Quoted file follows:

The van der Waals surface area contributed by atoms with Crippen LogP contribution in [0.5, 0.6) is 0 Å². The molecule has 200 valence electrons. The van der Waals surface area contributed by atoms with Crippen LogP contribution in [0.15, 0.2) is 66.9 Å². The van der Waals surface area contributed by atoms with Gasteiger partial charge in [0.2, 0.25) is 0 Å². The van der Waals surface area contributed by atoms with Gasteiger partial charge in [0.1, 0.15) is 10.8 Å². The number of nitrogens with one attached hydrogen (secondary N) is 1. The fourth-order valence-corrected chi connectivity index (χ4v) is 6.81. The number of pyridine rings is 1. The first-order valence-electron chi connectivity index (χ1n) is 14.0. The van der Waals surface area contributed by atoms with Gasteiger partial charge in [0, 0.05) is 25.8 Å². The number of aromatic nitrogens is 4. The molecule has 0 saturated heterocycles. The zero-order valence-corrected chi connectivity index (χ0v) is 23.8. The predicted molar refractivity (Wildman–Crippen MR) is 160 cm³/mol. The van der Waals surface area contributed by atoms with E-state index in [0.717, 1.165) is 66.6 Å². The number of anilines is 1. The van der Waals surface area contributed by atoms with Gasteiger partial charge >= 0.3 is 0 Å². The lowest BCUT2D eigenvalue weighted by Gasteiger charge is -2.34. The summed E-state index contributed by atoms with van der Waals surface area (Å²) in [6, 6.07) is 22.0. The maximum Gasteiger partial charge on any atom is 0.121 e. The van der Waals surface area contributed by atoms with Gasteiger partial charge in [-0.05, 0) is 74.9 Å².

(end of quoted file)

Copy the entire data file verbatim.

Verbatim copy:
The van der Waals surface area contributed by atoms with Crippen LogP contribution in [0.5, 0.6) is 0 Å². The molecule has 200 valence electrons. The van der Waals surface area contributed by atoms with Crippen LogP contribution in [0.15, 0.2) is 66.9 Å². The van der Waals surface area contributed by atoms with Gasteiger partial charge in [0.2, 0.25) is 0 Å². The van der Waals surface area contributed by atoms with Gasteiger partial charge in [0.1, 0.15) is 10.8 Å². The number of nitrogens with one attached hydrogen (secondary N) is 1. The fourth-order valence-corrected chi connectivity index (χ4v) is 6.81. The number of pyridine rings is 1. The first-order valence-electron chi connectivity index (χ1n) is 14.0. The van der Waals surface area contributed by atoms with Gasteiger partial charge in [0, 0.05) is 25.8 Å². The number of aromatic nitrogens is 4. The molecule has 0 saturated heterocycles. The zero-order valence-corrected chi connectivity index (χ0v) is 23.8. The predicted molar refractivity (Wildman–Crippen MR) is 160 cm³/mol. The van der Waals surface area contributed by atoms with E-state index in [0.717, 1.165) is 66.6 Å². The number of anilines is 1. The van der Waals surface area contributed by atoms with Gasteiger partial charge >= 0.3 is 0 Å². The lowest BCUT2D eigenvalue weighted by Gasteiger charge is -2.34. The summed E-state index contributed by atoms with van der Waals surface area (Å²) in [6, 6.07) is 22.0. The maximum Gasteiger partial charge on any atom is 0.121 e. The van der Waals surface area contributed by atoms with Gasteiger partial charge in [-0.05, 0) is 74.9 Å².